Just to be clear: this essay isn’t about President Obama or Governor Romney. It isn’t about what they said or didn’t say, what they did or didn’t do. It’s about you and me, and our friends and our spouses and our companions. It’s about the breadcrumbs we choose to follow or not follow, the forests we enter or avoid, the good we invite or ignore.
It’s about stories. The one’s we tell ourselves and the ones we allow ourselves to be told, some of them all too grim.
One of the narratives that has recently bored its way into the political psyche is the one about specifics—and the want of them from candidate Romney. The governor has been regularly assaulted on this point, both as he stumps across the swing states and as he debates President Obama. Just recently, a sarcastic meme emerged that takes you to a page on which a large button sits. “Get the Details” on Romney’s plan it cajoles, encouraging you to click a big red button. The joke, though, is that every time you click the button it just moves away from you…
Pundits from both parties have pushed the point about Romney’s plans lacking detail; here’s a quick snippet from a Face the Nation broadcast in which Rich Lowry of the National Review suggests that Romney has a “great allergy to specifics:”
That was from back in April, right around the time Rick Santorum dropped out of the race, effectively ceding the nomination to the former Massachusetts governor. From then until now, the narrative persists. In this clip from the most recent debate at Hofstra University, President Obama calls out Romney, accusing him of having only a single specific plan: eliminating BigBird and Planned Parenthood:
But we Americans seem to have short memories. When Barack Obama was campaigning in 2008, his stump speech was remarkably shy of details. He spoke about Dr. King’s “fierce urgency of now,” and reminded us that change in America “does not happen from the top down,” but from the “bottom up,” and that he wants to “go and tell the lobbyists that their days of setting the agenda in Washington are over.” A detailed look at then-candidate Obama’s standard oration quickly reveals a complete absence of any specifics.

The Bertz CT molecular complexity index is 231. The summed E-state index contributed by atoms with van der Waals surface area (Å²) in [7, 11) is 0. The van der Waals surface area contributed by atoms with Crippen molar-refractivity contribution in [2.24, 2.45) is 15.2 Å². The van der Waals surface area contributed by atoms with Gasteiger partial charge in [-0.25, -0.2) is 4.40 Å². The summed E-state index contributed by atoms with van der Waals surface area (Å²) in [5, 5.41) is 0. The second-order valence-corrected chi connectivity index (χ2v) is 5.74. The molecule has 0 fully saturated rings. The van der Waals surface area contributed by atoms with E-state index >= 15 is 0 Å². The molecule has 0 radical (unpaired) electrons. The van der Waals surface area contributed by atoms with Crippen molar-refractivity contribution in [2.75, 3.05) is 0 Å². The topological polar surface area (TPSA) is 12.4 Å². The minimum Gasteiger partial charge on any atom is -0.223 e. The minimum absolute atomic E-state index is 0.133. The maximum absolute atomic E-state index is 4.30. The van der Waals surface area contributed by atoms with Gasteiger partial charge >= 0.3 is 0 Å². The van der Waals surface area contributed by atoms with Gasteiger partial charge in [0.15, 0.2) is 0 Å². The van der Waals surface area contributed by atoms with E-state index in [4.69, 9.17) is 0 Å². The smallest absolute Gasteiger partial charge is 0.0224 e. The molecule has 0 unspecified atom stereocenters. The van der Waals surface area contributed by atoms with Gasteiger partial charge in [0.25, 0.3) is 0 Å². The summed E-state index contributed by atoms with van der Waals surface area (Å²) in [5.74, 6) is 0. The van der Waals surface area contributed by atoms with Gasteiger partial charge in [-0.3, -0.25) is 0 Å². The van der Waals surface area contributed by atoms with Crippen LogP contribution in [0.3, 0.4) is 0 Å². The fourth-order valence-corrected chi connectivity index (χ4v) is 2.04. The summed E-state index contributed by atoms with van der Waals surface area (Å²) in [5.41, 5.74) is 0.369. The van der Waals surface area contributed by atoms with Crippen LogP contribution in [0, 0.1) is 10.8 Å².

Well, fine, you might say. But that was still pretty early in the primary season. Apart from the 107% of New Hampshire-ites who consider themselves political junkies, nobody was paying all that much attention. Nobody gets specific that early in the game.
Okay. Fair enough. I’m sure that his policy wonks were hard at work, and I accept that Obama was far more interested in out-maneuvering the Hillary contingent than he was in educating the electorate. But it’s not like things got much more specific as time went on.
Here’s the transcript of the first McCain-Obama debate. Again, there isn't much specificity on Obama's part, though he does say the following in regard to improving the economy:
What I do is I close corporate loopholes, stop providing tax cuts to corporations that are shipping jobs overseas so that we're giving tax breaks to companies that are investing here in the United States. I make sure that we have a health care system that allows for everyone to have basic coverage. I think those are pretty important priorities. And I pay for every dime of it.
He doesn’t say how, but he does spends a fair bit of time attacking the Bush administration, mentioning George W.’s failed policies ten different times.
If we compare the two cycles we can see the true narrative emerge: Opposition party challengers attack the record of the previous administration (as both Obama did then and Romney does now) while offering little in the way of their own plans. They run against rather than run for. In this respect, Romney is reading from the script, doing precisely what Barack Obama did four years ago.
But those breadcrumbs don’t lead to where many of us want to go. Those breadcrumbs would lead us on a path that questions our assumptions, that makes us take a look at ourselves, at how and why we accept such facile conversation from those who would but lead us. Instead, we stay in our respective comfort zones, believing what we want to believe. This leads me to the following conclusion: Either (a) the guy we like can’t ever do anything wrong, and the guy we don’t like can’t ever do anything right, or (b) an inordinately large chunk of us are pretty damned closed-minded.
I’m going with (b).
What’s more difficult to answer is the why. Why do we insist on hearing only our own stories while refusing to listen to others? Why do we sit, chilled, in the dark, lighting match after match, praying for light and warmth? Is it perhaps because of the way these tales are told, in snippets and screams, to frighten us? Is it perhaps because, though we don’t like the darkness of the forest we’ve wandered into, it’s become so familiar that we no longer even realize we’re in it?
We should all try just one simple thing: listening—really listening—to someone else’s story. Listen to the idea that Governor Romney might really care about our country. Listen to the idea that President Obama made a mistake about Libya. Or, if you’re of a mind, flip it all around. Listen to the idea that Governor Romney might actually hurt the middle class, or that President Obama has turned the economy around.
If each of us were willing—just a little bit—to hear those other stories, perhaps our conversations would be more civil, more productive. Perhaps we’d find a new path to walk, new breadcrumbs to follow.